Local Doctor Blends Medicine And Music | WAMU 88.5 - American University Radio

WAMU 88.5 : Metro Connection

Filed Under:

Local Doctor Blends Medicine And Music

Play associated audio
Phillip Pearl is professor of neurology, pediatrics and music at George Washington University. He plays professional jazz piano, vibes and drums.  He's found interesting ways to incorporate his love of medicine and music into his everyday life.
Heather Taylor
Phillip Pearl is professor of neurology, pediatrics and music at George Washington University. He plays professional jazz piano, vibes and drums. He's found interesting ways to incorporate his love of medicine and music into his everyday life.

Phillip Pearl doesn't call himself a renaissance man. In fact, all the things he does, he says, "any able adult could do."

But given his Leonardo Da Vinci-like ability to excel in both the medicine and music fields, maybe a renaissance man is exactly what he should be called. For example, he's a professor of neurology and pediatrics at George Washington University's School of Medicine and Columbian College of Arts and Sciences and has an adjunct appointment in the university's music department.

Pearl spends a lot of his time at Children's Hospital in Washington, D.C., where he's involved in patient care, research and education. For years, he's immersed himself in both medicine and music, striving to figure out a way to combine them, to incorporate them successfully into his life. And since 2003, he's developed a fascinating presentation that combines the two fields seamlessly. It's called the Neurology of Famous Musicians.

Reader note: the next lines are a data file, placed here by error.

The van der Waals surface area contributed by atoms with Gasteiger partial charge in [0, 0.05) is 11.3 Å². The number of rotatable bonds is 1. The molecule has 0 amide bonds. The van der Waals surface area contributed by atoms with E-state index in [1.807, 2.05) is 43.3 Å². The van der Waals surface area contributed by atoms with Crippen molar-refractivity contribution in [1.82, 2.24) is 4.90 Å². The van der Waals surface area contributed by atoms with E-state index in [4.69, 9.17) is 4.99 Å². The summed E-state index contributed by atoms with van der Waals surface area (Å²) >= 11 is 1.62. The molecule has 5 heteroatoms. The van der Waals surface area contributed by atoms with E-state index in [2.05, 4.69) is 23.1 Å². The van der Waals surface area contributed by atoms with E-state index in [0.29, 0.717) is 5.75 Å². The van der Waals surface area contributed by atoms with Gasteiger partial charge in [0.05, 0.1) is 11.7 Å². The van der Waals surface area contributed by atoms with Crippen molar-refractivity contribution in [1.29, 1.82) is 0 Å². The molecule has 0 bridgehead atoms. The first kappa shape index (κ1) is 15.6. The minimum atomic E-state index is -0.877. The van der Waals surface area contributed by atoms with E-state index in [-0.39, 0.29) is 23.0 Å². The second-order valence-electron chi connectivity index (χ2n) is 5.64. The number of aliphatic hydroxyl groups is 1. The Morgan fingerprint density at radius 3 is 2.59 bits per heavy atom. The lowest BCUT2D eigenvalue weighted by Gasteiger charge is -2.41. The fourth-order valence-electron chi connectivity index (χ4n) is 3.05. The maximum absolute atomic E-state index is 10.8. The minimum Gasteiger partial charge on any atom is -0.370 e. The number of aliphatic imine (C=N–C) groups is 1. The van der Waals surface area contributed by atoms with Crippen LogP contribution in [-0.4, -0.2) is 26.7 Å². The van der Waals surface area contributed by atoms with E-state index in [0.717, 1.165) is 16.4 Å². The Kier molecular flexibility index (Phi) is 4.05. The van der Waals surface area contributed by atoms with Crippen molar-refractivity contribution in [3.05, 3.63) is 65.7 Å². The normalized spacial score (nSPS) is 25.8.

In it, Pearl talks with physicians, medical students and other members of the medical community about composers and musicians who suffer from neurological problems. For example, says Pearl, "I'll talk about Robert Schumann, who had all sorts of problems and also lived with bipolar effective disorder. And I talk about how the medical problems affected the musicality of the composer. And then Pearl will leave the podium where he's lecturing and then he'll play a Schumann composition. And afterwards, he'll continue his presentation, including medical biographies about other well-known musicians, like Shostakovich, Ravel, Cole Porter, and one of his favorites, George Gershwin.

Each musician's medical story is followed by Pearl playing a composition on piano, to the audience's delight. Over the years, he's given it at meetings of the American Academy of Neurology, in Italy and Israel. But that's only part of Pearl's approach to combining a life of medicine and music.

There's also the job he has on the editorial board of the journal, Music and Medicine. Currently, Pearl is working with the piano builder and engineer Warren Shadd on a manuscript about adapting musical instruments for individuals with neurodevelopmental disabilities.

Pearl's dual path of medicine and music began since birth.

"I grew up in a musical family," he says. "My dad was a professional jazz trumpeter. By the time I was in sixth grade, I had outgrown my local drum teacher and started working on xylophone.

Pearl took some entry exams, went through an audition, and was accepted into Peabody, the elite music conservatory in Baltimore. He ended up with a music diploma when he finished high school, and when it was time for college, he thought about going into music full-time.